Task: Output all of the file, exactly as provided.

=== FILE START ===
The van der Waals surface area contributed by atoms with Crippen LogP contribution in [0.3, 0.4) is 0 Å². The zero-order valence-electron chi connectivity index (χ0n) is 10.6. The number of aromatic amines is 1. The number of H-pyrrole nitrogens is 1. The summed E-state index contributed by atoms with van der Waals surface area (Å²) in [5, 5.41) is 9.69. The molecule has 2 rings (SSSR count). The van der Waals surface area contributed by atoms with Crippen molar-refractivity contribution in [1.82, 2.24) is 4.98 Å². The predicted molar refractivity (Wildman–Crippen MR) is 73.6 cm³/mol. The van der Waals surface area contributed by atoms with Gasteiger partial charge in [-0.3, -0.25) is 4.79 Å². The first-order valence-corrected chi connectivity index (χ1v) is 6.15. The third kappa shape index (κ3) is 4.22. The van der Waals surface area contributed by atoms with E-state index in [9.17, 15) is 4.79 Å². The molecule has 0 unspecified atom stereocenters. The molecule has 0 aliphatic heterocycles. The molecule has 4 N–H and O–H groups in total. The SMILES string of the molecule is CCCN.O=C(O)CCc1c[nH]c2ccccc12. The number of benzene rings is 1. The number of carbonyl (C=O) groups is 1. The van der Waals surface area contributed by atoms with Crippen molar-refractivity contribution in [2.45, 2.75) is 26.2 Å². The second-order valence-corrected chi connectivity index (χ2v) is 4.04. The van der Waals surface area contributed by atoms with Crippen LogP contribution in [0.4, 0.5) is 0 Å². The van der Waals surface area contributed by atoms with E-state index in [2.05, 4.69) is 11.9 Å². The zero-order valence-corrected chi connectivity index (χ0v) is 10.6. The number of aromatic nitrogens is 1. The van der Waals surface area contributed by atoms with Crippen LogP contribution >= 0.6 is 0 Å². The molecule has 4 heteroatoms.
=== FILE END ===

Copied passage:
The van der Waals surface area contributed by atoms with Crippen LogP contribution in [0.3, 0.4) is 0 Å². The zero-order valence-electron chi connectivity index (χ0n) is 10.6. The number of aromatic amines is 1. The number of H-pyrrole nitrogens is 1. The summed E-state index contributed by atoms with van der Waals surface area (Å²) in [5, 5.41) is 9.69. The molecule has 2 rings (SSSR count). The van der Waals surface area contributed by atoms with Crippen molar-refractivity contribution in [1.82, 2.24) is 4.98 Å². The predicted molar refractivity (Wildman–Crippen MR) is 73.6 cm³/mol. The van der Waals surface area contributed by atoms with Gasteiger partial charge in [-0.3, -0.25) is 4.79 Å². The first-order valence-corrected chi connectivity index (χ1v) is 6.15. The third kappa shape index (κ3) is 4.22. The van der Waals surface area contributed by atoms with E-state index in [9.17, 15) is 4.79 Å². The molecule has 0 unspecified atom stereocenters. The molecule has 0 aliphatic heterocycles. The molecule has 4 N–H and O–H groups in total. The SMILES string of the molecule is CCCN.O=C(O)CCc1c[nH]c2ccccc12. The number of benzene rings is 1. The number of carbonyl (C=O) groups is 1. The van der Waals surface area contributed by atoms with Crippen molar-refractivity contribution in [2.45, 2.75) is 26.2 Å². The second-order valence-corrected chi connectivity index (χ2v) is 4.04. The van der Waals surface area contributed by atoms with Crippen LogP contribution in [0.4, 0.5) is 0 Å². The van der Waals surface area contributed by atoms with E-state index in [2.05, 4.69) is 11.9 Å². The zero-order valence-corrected chi connectivity index (χ0v) is 10.6. The number of aromatic nitrogens is 1. The van der Waals surface area contributed by atoms with Crippen LogP contribution >= 0.6 is 0 Å². The molecule has 4 heteroatoms.